Nerlens Noel's first priority

BIRMINGHAM, Ala. -- Cleveland had won the NBA lottery. The multiple interviews were over. And so, finally after an anxious day of rehab and waiting, Nerlens Noel stood up and let out a huge, audible sigh.

And then immediately folded his long, slender 6-foot-11, 206-pound frame into the arms of his mother, Dorcina. The hug lasted a few seconds. The smiles on both their faces will be with them quite a while longer.

This has been quite a journey. Dorcina, who hails from Haiti, has four children, all doing well, with three who have gone to college and one, her only daughter, in eighth grade as a rising star in basketball as well.

But for now this is all about Nerlens Noel and his path to being a potential No. 1 draft pick June 27.

He wasn't even supposed to be here, not in Birmingham rehabbing at the Champion Sports Medicine facility under the umbrella care of famous surgeon Dr. James Andrews and renowned physical therapist Kevin Wilk, who has worked on countless professional athletes in a variety of sports.

But a torn left ACL on a breakaway play against Florida on Feb. 12 ended his season and put his position in the draft in jeopardy. Had the injury not occurred, there probably wouldn't be a discussion about his position. He had matured into an intimidating presence for Kentucky, blocking and altering shots.

Noel's timing wasn't planned but has worked out perfectly. He was originally in the class of 2014 but reclassified and then graduated from Tilton (N.H.) before selecting Kentucky over Syracuse and Georgetown. Had he stayed in high school, any chance of his being the top pick in 2014 probably wouldn't have occurred with the arrival of Andrew Wiggins.

The season at Kentucky, the ACL injury, the possibility of being a top pick, the rehab and ultimately the chance to play with All-Star Kyrie Irving in Cleveland is all overwhelming.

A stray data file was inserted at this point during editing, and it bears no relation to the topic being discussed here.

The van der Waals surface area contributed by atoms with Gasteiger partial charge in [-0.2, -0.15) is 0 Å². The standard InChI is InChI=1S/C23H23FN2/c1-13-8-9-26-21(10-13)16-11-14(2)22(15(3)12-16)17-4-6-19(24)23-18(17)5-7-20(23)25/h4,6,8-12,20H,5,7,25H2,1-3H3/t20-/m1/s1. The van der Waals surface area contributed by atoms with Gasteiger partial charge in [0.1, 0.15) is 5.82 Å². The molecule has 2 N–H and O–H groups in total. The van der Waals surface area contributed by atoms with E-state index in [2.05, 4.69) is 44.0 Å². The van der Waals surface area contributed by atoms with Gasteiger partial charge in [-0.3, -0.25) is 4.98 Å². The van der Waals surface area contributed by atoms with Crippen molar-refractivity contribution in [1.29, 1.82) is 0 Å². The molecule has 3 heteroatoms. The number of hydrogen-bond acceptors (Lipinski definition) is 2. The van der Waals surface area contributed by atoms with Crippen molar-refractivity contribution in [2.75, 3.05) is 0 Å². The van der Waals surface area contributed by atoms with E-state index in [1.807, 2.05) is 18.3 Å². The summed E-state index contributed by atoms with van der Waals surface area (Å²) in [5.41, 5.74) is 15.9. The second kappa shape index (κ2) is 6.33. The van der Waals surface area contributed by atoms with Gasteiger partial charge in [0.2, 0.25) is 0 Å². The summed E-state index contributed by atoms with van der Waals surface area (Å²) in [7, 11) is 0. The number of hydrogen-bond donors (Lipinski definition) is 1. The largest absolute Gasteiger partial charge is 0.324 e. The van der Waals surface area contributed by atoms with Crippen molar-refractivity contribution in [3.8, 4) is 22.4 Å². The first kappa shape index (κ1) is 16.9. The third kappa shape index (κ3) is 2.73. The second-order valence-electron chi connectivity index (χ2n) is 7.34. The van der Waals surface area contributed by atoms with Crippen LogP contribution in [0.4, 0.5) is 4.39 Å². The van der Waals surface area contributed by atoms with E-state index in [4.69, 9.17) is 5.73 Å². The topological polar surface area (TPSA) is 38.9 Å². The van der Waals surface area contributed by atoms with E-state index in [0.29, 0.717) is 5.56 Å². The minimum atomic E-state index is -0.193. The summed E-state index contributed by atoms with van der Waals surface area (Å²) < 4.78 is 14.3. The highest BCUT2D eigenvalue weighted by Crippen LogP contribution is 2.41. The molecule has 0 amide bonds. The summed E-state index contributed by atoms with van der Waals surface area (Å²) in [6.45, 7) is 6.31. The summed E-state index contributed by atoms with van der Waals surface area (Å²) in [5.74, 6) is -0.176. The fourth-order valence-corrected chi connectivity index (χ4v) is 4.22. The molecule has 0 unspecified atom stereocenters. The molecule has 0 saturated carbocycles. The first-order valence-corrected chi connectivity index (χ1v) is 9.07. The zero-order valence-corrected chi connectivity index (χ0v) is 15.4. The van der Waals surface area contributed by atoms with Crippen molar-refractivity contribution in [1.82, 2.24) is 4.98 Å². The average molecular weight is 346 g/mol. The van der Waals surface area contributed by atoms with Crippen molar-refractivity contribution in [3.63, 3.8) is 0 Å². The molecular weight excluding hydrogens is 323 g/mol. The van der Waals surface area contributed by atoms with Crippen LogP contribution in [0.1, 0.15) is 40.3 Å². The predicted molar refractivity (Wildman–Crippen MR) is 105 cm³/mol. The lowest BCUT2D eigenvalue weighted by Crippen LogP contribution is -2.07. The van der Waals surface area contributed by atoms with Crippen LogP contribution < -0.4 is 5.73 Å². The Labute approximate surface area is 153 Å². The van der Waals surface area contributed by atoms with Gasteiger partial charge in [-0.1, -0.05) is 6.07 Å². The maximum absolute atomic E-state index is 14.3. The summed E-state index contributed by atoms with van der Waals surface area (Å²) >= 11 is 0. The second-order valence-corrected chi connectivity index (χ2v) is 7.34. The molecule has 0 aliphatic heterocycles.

"It has been surreal,'' Noel said. "It's crazy. I could be graduating high school right now, walking out on stage. I definitely made the best decision for myself. My year at Kentucky was the best year I've ever had.''

Noel said being in Cleveland would be a great fit. He said his shot-blocking would add to the Cavs and that he would love to play with Irving. The Cavaliers have had experience dealing with an injured No. 1 pick in Irving, who came out of Duke with a toe injury.

Cleveland general manager Chris Grant said last week during the NBA draft combine in Chicago that the Cavs value the draft process. Clearly it has benefited them quite well, with a roster that is loaded with young talent in Irving, Dion Waiters and Tristan Thompson among others. Noel wouldn't have the pressure to play immediately.

He said he could handle it if he wasn't ready by the start of the season or was asked to sit the entire season while he recovers. There is precedent of top picks not playing in their original rookie seasons due to injury in Blake Griffin and Greg Oden. Noel said he wants to make sure he is a long-term success.